When we last checked in with Andrew Dobbels’ XLV the project had taken on some more classically industrial ideas in contrast to the more glitchy and cut-up material of its earliest releases. New LP Dobbelyou continues in that vein, working with noisy, minimal sequences of drums and synths that grind and crunch their way through a saturated audio environment. Interestingly, a renewed dedication to rhythm means a lot of the material takes on the textural quality of vintage powernoise; see how the arrangement of kicks rusted-spring sequences that make up the whole of “The Place”, or the way that the syncopated beats on “Are You Going With Us” hammer the surrounding buzzing and hissing into a machined arrangement. Like all of his work, Dobbels’ ear for texture is keenly applied – sounds with seemingly overlapping sonic footprints are mixed to remain distinct, allowing for the busy electro-style drum programming of “Bifurcate” to chug along without turning into a mess of noise, or the ultra-minimal “Tensor” to tickle the ear with minor variations and peculiarities to jump out. Degraded by sound design, but never ill-considered or shortcutted, it’s a nice modern take on a classic industrial sound, its harshness belying the exactness of its construction. Buy it.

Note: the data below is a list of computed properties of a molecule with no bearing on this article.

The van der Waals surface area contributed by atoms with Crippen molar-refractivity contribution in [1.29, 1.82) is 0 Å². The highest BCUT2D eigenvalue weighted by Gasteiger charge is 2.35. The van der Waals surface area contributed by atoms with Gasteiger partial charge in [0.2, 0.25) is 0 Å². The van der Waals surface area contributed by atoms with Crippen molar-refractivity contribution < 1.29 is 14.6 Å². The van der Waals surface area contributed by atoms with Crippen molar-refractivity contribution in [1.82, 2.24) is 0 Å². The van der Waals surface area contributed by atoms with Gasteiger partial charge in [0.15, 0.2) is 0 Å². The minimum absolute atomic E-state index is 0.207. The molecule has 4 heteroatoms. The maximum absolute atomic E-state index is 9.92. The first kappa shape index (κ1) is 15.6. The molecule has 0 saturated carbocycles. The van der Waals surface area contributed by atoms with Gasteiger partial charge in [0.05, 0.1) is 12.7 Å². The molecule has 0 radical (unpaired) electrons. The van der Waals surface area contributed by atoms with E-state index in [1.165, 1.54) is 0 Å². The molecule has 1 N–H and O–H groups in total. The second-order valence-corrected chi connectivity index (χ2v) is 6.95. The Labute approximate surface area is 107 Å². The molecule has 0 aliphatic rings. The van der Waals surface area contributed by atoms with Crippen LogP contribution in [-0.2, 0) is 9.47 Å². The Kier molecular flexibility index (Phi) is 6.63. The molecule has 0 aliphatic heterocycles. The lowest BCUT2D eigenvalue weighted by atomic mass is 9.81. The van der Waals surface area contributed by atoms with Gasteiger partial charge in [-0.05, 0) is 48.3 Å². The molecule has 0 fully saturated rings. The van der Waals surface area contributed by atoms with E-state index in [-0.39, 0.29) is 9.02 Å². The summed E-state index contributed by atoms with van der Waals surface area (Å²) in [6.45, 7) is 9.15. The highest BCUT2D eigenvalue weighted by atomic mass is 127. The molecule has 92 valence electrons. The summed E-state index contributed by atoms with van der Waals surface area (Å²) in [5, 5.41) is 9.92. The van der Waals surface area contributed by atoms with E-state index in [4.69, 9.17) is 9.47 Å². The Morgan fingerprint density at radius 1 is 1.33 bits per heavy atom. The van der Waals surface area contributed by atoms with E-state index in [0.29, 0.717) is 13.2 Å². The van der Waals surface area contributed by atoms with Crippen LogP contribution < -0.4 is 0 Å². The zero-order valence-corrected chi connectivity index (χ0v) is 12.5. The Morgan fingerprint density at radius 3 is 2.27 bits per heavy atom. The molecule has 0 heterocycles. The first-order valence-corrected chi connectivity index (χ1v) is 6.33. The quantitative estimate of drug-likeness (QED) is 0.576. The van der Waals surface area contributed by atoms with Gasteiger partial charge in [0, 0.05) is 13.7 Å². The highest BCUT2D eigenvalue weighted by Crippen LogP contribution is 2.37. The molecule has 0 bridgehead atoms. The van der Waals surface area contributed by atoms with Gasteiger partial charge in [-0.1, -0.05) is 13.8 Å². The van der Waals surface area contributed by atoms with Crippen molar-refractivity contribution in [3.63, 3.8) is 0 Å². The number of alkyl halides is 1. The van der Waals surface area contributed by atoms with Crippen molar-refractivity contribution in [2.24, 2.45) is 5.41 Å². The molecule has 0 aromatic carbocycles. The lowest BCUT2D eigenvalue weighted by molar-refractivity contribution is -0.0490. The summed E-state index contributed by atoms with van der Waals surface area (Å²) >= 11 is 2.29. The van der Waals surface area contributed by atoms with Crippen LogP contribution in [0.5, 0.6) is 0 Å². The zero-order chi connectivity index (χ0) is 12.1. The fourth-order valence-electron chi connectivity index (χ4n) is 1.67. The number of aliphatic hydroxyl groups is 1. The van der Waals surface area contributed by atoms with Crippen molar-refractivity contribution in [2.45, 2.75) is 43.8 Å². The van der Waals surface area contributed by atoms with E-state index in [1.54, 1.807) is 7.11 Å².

None Of Your Concern - Spectral
None Of Your Concern

Chicago’s None Of Your Concern have made a virtue of brevity since their emergence in 2020. Their total original output prior to the new Spectral EP might be able to fit on one side of an old Maxell 60 minute tape, but through quality control, an intriguing approach to visuals, and a beguiling musical approach, they’ve swiftly become one of the most distinctive new American acts trading in darker electronics. As with their debut Primer, Spectral brings together elements of darkwave, drag, EBM, and house, but as presaged by last year’s “Shut It Down” NOYC are pressing those sounds into tighter and more claustrophobic packets. A savvy trade-off is made in the super short run time of each of the EP’s four tracks – no sooner has the wormy and labyrinthine groove of “B Patrol” worked its way into your system than it flushes itself out. Even when there’s a more spacious and less frantic beat, as in “Midnight Preylude”‘s opening tics, manic programming quickly begins to spiderwalk atop the whole affair. Factor in equally pressed strings and you begin to feel you’re watching the opening sequence of a Michael Mann film at double speed. Dense, dark, dramatic.